“I basically create the flowering crown, what I’m going to let go to flower, and then I do a sanitary spray,” Johnston said.

That sanitization has a few stages. First, she sprays Trifecta to weaken the bugs. Then she follows that with a Grandevo spray to infect the pests. Anything like russet mites that remain are now weakened and infected, making them prime targets for predators. That’s when Johnston introduces beneficial insects to her Southern Humboldt farm.

The Damons agree that is the ideal time to put out predator bugs at Ganjier Farms. The beneficial bugs need to be out there at least two weeks before flowering, otherwise they won’t be effective, said Spencer Damon. “Once they go into flower, you’re kind of restricted on what you can do. It takes predator bugs a while to kill the pest insects, so you want them to get all of that handled before all of those go into flower.”

Dia Damon said the pest bugs are really attracted to trichomes on cannabis — if pests like russet mites have a chance to take hold of the flowers before the predator bugs can take them out, the result isn’t good. “The pest bugs get behind the trichomes and underneath them, so it makes it difficult for the predator bugs to get in there,” Dia said. Spencer added, “Imagine swimming through a sea of trichomes to get your food. It wouldn’t be easy!”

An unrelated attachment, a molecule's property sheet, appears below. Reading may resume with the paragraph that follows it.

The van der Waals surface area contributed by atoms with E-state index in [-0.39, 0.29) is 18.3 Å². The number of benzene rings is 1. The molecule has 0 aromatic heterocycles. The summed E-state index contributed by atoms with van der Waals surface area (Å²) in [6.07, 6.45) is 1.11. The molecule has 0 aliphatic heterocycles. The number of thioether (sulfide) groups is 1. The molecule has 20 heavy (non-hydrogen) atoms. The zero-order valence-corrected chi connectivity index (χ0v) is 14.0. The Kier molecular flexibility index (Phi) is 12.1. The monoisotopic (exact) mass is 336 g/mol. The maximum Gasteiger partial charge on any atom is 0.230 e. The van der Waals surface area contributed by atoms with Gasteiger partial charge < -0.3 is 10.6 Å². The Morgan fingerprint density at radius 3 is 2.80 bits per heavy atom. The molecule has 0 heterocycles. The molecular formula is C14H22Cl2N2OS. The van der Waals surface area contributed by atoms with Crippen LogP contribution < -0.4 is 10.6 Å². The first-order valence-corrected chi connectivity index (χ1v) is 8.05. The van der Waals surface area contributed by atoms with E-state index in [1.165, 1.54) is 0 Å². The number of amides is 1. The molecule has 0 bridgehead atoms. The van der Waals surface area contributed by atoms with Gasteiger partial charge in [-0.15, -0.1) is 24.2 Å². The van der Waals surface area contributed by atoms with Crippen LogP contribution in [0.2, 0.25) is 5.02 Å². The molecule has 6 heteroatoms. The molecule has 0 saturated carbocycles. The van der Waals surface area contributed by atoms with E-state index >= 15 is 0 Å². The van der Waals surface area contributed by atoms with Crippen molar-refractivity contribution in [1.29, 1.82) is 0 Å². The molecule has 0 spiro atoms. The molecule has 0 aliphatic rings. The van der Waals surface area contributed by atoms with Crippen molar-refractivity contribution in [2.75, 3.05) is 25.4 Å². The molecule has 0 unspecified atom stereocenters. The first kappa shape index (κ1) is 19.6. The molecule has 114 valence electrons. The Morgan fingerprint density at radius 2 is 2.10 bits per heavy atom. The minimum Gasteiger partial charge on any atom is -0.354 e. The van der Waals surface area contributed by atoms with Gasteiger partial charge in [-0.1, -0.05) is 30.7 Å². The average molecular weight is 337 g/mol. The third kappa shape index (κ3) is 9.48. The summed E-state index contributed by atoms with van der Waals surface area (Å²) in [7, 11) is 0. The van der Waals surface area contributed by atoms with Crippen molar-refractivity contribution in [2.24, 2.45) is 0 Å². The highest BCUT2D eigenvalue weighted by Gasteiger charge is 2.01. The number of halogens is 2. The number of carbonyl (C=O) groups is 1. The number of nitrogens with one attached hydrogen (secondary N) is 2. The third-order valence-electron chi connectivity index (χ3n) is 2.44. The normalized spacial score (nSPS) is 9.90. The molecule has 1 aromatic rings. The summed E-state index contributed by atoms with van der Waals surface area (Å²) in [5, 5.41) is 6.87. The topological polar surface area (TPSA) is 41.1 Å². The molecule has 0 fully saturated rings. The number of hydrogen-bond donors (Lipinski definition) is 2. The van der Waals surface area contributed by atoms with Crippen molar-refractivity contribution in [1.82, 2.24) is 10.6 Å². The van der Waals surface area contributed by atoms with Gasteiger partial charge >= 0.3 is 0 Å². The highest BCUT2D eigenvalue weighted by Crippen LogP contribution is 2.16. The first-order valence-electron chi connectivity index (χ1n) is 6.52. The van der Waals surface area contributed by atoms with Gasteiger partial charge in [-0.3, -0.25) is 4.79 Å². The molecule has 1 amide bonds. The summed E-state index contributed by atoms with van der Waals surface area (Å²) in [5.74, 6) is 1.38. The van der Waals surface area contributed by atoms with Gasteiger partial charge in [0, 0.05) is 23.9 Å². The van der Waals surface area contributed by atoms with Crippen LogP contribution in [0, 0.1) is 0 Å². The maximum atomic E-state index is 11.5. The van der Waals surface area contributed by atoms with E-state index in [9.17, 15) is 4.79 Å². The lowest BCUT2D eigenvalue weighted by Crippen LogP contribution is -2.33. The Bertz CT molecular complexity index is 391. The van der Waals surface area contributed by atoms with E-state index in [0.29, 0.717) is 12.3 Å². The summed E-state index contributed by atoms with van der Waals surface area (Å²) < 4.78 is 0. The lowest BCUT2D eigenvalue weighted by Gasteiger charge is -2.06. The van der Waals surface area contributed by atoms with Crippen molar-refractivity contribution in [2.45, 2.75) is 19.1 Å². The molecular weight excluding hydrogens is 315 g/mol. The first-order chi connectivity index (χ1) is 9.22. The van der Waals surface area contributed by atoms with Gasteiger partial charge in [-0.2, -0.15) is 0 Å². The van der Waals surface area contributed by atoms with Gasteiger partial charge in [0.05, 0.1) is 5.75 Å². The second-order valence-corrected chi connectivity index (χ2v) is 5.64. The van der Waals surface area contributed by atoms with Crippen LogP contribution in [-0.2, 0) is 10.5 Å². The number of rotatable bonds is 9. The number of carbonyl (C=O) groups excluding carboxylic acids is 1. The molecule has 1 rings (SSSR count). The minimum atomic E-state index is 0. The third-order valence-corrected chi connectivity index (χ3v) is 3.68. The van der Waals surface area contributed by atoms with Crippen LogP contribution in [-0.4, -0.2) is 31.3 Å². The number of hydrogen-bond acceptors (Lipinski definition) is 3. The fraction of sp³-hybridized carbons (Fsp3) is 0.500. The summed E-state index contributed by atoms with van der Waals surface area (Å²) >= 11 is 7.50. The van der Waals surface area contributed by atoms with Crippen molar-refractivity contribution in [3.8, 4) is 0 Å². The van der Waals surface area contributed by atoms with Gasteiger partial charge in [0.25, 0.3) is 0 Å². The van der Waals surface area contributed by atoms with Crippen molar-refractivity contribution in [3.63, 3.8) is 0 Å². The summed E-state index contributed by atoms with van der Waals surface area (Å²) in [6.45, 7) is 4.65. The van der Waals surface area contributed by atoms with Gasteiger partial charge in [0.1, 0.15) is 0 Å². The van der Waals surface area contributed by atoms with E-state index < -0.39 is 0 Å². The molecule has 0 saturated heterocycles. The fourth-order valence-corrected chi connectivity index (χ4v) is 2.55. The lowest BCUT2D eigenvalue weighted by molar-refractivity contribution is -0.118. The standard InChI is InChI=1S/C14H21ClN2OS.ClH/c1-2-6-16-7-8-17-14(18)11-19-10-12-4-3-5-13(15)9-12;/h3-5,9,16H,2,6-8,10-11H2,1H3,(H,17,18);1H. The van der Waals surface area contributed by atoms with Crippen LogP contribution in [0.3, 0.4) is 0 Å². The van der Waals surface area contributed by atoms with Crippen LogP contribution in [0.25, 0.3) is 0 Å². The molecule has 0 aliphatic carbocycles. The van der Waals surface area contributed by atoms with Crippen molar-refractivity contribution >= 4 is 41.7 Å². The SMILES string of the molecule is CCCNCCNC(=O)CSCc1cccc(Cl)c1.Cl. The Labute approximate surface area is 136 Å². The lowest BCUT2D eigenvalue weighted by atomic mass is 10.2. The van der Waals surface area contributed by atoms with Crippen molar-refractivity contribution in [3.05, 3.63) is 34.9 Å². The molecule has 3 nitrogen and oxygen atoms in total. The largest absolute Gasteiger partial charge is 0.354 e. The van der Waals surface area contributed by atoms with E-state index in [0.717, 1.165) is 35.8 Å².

In Humboldt, Kevin Jodrey said most plants start to trigger into flowering around the end of July. Growing in the sun means plants are triggered by more than just diminishing light. “It’s also changes in temperature and changes in spectra. As the angle of inclination changes as the season changes, the color of the light of the sun actually changes because it’s refracted.” This gradual change in the refraction of sunlight is different than what indoor plants experience, he said. Most indoor lights replicate only the springtime sun, not the full season of sun spectrum.

“That light is not just energy, but information. It tells the plant there are changes occurring. When the plant starts to sense these changes…at the soil level, it starts to change the exudates formed at the root zone,” Jodrey said. “They start to decrease the bacteria and fungi that generate nitrogen uptake, and start to intensify the bacteria and fungi that generate phosphorous uptake.”